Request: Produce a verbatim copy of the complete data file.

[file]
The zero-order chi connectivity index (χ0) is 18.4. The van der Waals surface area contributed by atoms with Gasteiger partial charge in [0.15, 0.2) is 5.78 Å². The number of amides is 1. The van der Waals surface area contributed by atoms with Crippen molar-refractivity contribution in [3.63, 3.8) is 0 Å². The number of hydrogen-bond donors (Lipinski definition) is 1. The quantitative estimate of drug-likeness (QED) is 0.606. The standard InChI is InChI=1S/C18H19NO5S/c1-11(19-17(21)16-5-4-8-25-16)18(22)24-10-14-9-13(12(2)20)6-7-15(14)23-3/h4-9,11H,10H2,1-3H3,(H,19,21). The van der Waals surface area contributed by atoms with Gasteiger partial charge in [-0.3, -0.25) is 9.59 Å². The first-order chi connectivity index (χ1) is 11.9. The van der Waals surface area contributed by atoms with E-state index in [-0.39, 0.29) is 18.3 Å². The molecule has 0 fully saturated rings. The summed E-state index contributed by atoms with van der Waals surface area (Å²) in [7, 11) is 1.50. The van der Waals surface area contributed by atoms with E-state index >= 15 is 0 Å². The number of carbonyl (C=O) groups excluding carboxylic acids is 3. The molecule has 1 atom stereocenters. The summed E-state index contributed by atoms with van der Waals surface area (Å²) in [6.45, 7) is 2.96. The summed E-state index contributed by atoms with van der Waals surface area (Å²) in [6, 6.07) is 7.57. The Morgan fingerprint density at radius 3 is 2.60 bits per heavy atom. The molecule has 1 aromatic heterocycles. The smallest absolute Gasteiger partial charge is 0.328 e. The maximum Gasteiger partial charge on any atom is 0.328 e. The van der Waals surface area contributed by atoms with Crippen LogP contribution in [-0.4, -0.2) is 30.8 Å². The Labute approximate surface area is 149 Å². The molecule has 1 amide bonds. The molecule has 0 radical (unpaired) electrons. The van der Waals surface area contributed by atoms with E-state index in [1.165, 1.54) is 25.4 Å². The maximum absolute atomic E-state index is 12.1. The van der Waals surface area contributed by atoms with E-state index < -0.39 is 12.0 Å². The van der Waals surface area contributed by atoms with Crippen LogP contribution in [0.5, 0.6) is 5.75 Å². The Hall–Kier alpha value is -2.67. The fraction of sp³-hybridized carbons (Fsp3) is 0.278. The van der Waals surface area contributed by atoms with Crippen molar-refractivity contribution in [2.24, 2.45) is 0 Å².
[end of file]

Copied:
The zero-order chi connectivity index (χ0) is 18.4. The van der Waals surface area contributed by atoms with Gasteiger partial charge in [0.15, 0.2) is 5.78 Å². The number of amides is 1. The van der Waals surface area contributed by atoms with Crippen molar-refractivity contribution in [3.63, 3.8) is 0 Å². The number of hydrogen-bond donors (Lipinski definition) is 1. The quantitative estimate of drug-likeness (QED) is 0.606. The standard InChI is InChI=1S/C18H19NO5S/c1-11(19-17(21)16-5-4-8-25-16)18(22)24-10-14-9-13(12(2)20)6-7-15(14)23-3/h4-9,11H,10H2,1-3H3,(H,19,21). The van der Waals surface area contributed by atoms with Gasteiger partial charge in [-0.3, -0.25) is 9.59 Å². The first-order chi connectivity index (χ1) is 11.9. The van der Waals surface area contributed by atoms with E-state index in [-0.39, 0.29) is 18.3 Å². The molecule has 0 fully saturated rings. The summed E-state index contributed by atoms with van der Waals surface area (Å²) in [7, 11) is 1.50. The van der Waals surface area contributed by atoms with E-state index >= 15 is 0 Å². The number of carbonyl (C=O) groups excluding carboxylic acids is 3. The molecule has 1 atom stereocenters. The summed E-state index contributed by atoms with van der Waals surface area (Å²) in [6.45, 7) is 2.96. The summed E-state index contributed by atoms with van der Waals surface area (Å²) in [6, 6.07) is 7.57. The Morgan fingerprint density at radius 3 is 2.60 bits per heavy atom. The molecule has 1 aromatic heterocycles. The smallest absolute Gasteiger partial charge is 0.328 e. The maximum Gasteiger partial charge on any atom is 0.328 e. The van der Waals surface area contributed by atoms with Crippen LogP contribution in [-0.4, -0.2) is 30.8 Å². The Labute approximate surface area is 149 Å². The molecule has 1 amide bonds. The molecule has 0 radical (unpaired) electrons. The van der Waals surface area contributed by atoms with E-state index in [1.165, 1.54) is 25.4 Å². The maximum absolute atomic E-state index is 12.1. The van der Waals surface area contributed by atoms with E-state index < -0.39 is 12.0 Å². The van der Waals surface area contributed by atoms with Crippen LogP contribution in [0.5, 0.6) is 5.75 Å². The Hall–Kier alpha value is -2.67. The fraction of sp³-hybridized carbons (Fsp3) is 0.278. The van der Waals surface area contributed by atoms with Crippen molar-refractivity contribution in [2.24, 2.45) is 0 Å².